Gene Luen Yang
Feb. 06, 2015 | 1:46 p.m.
DC Comics is overhauling its series lineup in June, introducing 24 new comic book titles and a slew of new talent, in addition to continuing 25 existing titles. The shakeup is meant to offer diversity and accessibility, DC Entertainment co-publisher Dan DiDio said in an announcement posted to DC’s blog on Friday. “This heralds in a new era for the DC Universe which will allow us to publish something for everyone, be more expansive and modern in our approach and tell stories that better reflect the society around us,” DiDio said, noting that the new lineup aims to appeal to both longtime readers and comics newcomers. The 24 new series will begin at issue No. 1. The 25 ongoing titles will continue without a break in issue numbering. In addition to these 49 titles, the roster will add more series […]
July 18, 2014 | 2:00 p.m.
Over the course of four decades, San Diego’s Comic-Con International has grown from modest roots to become a powerful marketing machine for Hollywood — so much so that the A-list actors and filmmakers who attend can overshadow the creative professionals doing groundbreaking work in comic books and graphic novels. That’s especially disappointing given that the medium is thriving as never before. With the annual pop culture expo expected to draw more than 125,000 visitors to downtown San Diego this week, the following is a look at 12 vital creators working in different areas of the industry: writing, drawing, coloring and cartooning, some of whom are vying for prizes at the annual Eisner Awards — essentially the Academy Awards of comics — which are handed out at Comic-Con each year. Jordie Bellaire A first-time Eisner nominee this year for her work […]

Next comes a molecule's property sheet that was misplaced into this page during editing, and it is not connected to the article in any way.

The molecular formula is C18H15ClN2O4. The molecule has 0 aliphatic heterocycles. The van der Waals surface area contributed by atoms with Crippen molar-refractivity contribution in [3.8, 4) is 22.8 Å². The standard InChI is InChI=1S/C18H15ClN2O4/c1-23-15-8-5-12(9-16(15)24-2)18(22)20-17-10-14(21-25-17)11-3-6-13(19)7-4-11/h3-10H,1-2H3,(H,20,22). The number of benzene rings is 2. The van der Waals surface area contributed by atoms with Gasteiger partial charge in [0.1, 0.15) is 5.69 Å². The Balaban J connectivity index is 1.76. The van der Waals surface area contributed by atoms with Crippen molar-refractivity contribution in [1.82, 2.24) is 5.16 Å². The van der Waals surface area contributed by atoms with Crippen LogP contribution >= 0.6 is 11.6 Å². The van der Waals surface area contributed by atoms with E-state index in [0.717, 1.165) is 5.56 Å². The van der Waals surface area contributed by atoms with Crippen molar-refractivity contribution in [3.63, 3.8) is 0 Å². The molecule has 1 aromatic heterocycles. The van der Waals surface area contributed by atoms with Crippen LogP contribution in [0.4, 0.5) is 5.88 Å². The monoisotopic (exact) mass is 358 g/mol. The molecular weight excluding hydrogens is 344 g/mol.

Sept. 10, 2013 | 5:05 p.m.
It’s hard to know whom to root for in Gene Luen Yang’s graphic novel diptych “Boxers & Saints.” At once humorous and heartbreaking, the books’ 500 combined pages examine both sides of the Boxer Rebellion in turn-of-the-century China, seamlessly weaving magic and history to tell two interconnected stories. “Boxers” follows Little Bao, a peasant boy who learns kung fu and harnesses the power of the Opera gods to free China from the “foreign devils” — Western soldiers and Christian missionaries. “Saints” tells the tale of Four-Girl, an unwanted daughter who finds acceptance (and a proper name — Vibiana) among the Christian missionaries and their Chinese converts. Both protagonists are haunted and inspired by visions of historical figures — Joan of Arc for Vibiana and Ch’in Shih-huang, China’s first emperor, for Little Bao. “Boxers & Saints,” out today from First Second […]